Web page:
When Bonnie took our drink order, she suggested we try their Italian sodas, which she could make for us in practically any flavor we could think of. They were light, crisp and flavorful.

If you come back for the It’s a Wonderful Life weekend in December, be sure to stop in at Zuzu’s for their annual giant-cinnamon-bun-eating contest.
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Seneca Falls Visitors Center
115 Fall Street, Lower Level

Here you’ll find recommendations for lots of things to do in the area as well as exhibits for you to linger over right there. In the center of the room is a huge three-dimensional representation of the city that shows where the original falls were. It also shows how the city changed when it was flooded and the falls were covered with water. (They remain that way today. Ironically, Seneca Falls has no waterfalls.)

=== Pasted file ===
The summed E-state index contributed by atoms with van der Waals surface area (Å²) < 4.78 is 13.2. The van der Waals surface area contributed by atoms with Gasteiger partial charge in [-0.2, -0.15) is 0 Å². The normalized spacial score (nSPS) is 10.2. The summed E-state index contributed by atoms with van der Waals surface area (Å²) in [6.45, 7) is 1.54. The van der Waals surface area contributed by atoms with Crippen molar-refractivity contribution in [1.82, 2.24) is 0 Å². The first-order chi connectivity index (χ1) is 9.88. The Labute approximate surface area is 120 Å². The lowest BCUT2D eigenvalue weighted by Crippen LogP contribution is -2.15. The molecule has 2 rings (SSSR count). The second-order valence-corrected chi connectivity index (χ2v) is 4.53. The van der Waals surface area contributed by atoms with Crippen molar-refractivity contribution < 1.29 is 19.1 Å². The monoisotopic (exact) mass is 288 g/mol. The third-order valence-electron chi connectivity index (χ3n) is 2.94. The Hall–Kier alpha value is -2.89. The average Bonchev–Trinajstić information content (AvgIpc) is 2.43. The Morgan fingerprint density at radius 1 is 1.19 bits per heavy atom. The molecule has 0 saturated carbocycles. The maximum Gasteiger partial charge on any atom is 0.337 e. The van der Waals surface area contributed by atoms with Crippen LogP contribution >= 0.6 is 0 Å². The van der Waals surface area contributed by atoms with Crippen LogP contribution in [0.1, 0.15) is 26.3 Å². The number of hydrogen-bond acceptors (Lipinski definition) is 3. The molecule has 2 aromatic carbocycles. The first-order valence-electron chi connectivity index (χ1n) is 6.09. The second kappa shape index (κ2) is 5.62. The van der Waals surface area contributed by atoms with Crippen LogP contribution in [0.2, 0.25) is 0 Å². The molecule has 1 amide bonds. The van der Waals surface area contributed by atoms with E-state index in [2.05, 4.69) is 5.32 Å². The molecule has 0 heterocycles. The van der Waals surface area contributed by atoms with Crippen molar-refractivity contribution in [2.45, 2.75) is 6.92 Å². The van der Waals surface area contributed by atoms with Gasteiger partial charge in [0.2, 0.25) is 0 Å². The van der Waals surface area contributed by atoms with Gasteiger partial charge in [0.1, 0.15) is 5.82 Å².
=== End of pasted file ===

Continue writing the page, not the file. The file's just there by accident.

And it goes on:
Volunteers at the museum will share their own stories and give you a glimpse of the city’s history.
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Sauders

2146 River Road, Seneca Falls
315-568-2673

If you travel west out of Seneca Falls on Country Road 117, you’ll pass a large shed-like building surrounded by gazebos and outbuildings for sale. This is Sauders. Inside, there is something to interest just about everyone. Yes, it’s a grocery store, but when you look at the products on the shelves, you’ll realize it is like nothing you’ve ever seen.

Run by Mennonites, this store features a dizzying assortment of bulk baking goods. Don’t look for boxed baking soda or prepackaged bags of sugar, almost everything is contained in plastic bags with the weight, price and name of the item contained on a sticker. In addition to every kind of ingredient and spice you can think of, you’ll also find elusive items like flax (there are four kinds), carob powder, and buckwheat groats.

Another aisle features every canned item imaginable and the stranger the better. Try a jar of jalapeno eggs or lime pickles. Many jar labels say “family made,” and offer just about every type of canned fruit or vegetable you can imagine.

There is a deli counter that has meats, cheeses and unusual items like fresh ground peanut butter, chocolate peanut butter and almond butter.